More detailed guidance about how to address hazards. SDSs must provide clear explanation about how to respond to the specific hazards of each chemical, including:
– Prevention: what employers and workers should do to reduce hazards (keep chemicals away from flames and/or specific incompatible materials, wearing specifically identified types of personal protective equipment (PPE), etc.).
– Response: to exposures, keyed specifically to clothing vs. person, and what parts of person (skin, eyes, ingestion, etc.).
– Storage: temperature, (in)compatibles, etc.
– Disposal: in accordance with specified requirements.
Product labeling will become clearer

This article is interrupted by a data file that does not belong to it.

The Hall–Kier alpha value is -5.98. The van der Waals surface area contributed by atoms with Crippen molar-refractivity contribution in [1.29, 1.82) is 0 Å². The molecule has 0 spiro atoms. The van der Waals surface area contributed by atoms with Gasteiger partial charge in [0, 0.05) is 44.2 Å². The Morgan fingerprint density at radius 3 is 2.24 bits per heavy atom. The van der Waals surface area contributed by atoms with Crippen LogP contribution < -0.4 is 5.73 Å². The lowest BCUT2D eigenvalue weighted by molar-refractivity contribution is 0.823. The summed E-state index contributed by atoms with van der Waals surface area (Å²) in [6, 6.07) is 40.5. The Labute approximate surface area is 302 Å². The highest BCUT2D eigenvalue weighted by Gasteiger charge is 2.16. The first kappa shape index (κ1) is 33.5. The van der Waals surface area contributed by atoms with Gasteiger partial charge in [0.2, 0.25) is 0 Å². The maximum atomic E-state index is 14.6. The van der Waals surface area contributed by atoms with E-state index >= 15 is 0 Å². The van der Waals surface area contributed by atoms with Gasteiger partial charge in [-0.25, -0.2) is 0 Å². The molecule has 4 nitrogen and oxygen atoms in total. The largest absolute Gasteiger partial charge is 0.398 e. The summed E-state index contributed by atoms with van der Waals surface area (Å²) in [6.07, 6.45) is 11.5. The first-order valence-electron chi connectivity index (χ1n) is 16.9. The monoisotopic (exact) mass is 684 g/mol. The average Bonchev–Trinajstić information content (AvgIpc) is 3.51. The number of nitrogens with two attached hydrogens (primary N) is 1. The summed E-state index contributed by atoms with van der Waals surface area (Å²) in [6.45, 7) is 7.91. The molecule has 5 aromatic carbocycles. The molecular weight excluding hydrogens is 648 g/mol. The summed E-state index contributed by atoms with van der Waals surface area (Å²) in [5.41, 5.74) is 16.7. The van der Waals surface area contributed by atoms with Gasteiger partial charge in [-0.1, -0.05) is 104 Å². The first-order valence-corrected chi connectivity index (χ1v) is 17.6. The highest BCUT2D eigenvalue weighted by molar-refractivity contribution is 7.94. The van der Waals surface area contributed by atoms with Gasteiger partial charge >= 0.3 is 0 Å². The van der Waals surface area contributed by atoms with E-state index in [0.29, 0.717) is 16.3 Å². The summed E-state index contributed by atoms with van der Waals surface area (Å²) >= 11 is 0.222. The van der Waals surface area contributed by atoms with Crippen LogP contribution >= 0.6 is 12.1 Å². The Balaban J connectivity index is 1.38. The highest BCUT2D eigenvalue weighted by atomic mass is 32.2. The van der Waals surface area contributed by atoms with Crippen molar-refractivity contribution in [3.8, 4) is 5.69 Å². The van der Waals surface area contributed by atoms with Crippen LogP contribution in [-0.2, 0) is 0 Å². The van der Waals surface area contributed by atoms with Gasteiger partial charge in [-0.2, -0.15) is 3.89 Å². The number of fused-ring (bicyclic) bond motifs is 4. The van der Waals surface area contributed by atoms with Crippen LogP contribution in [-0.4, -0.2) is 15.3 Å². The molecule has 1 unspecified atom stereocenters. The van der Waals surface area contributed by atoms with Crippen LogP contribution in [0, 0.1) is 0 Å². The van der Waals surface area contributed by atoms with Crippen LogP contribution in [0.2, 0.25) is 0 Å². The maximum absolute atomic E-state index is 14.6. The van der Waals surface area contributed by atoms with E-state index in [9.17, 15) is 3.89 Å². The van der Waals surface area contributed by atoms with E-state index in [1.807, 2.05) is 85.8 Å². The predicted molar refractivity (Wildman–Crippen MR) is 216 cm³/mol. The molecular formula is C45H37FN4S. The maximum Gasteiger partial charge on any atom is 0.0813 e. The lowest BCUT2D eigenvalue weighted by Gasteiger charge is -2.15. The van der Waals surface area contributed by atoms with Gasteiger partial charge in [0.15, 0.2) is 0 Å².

Chemical labels are also changing, because HCS is replacing open-ended requirements for hazard warnings with explicit requirements for pictograms (such as the skull-and-crossbones) and hazard statements (such as WARNING or DANGER). These revised warnings will be clearer and more obvious, especially for workers with limited English language skills.
Training must change to keep up
Employers must update Hazcom training to reflect SDSs and enhanced labeling no later than December 1, 2013. You should be able to key off improved hazard warnings to make training even more relevant. BUT please note: if you wait that long, your workers will continue to receive “old school” training even after products with new data sheets and labels appear in your workplace. That mismatch would conflict with Hazcom’s fundamental goal that workers’ training reflects their risks and their available information.
So what’s an employer to do ... and how soon?
If employers were passive consumers of hazard information, you could relax and be content that more information will be appearing soon. But you’re not.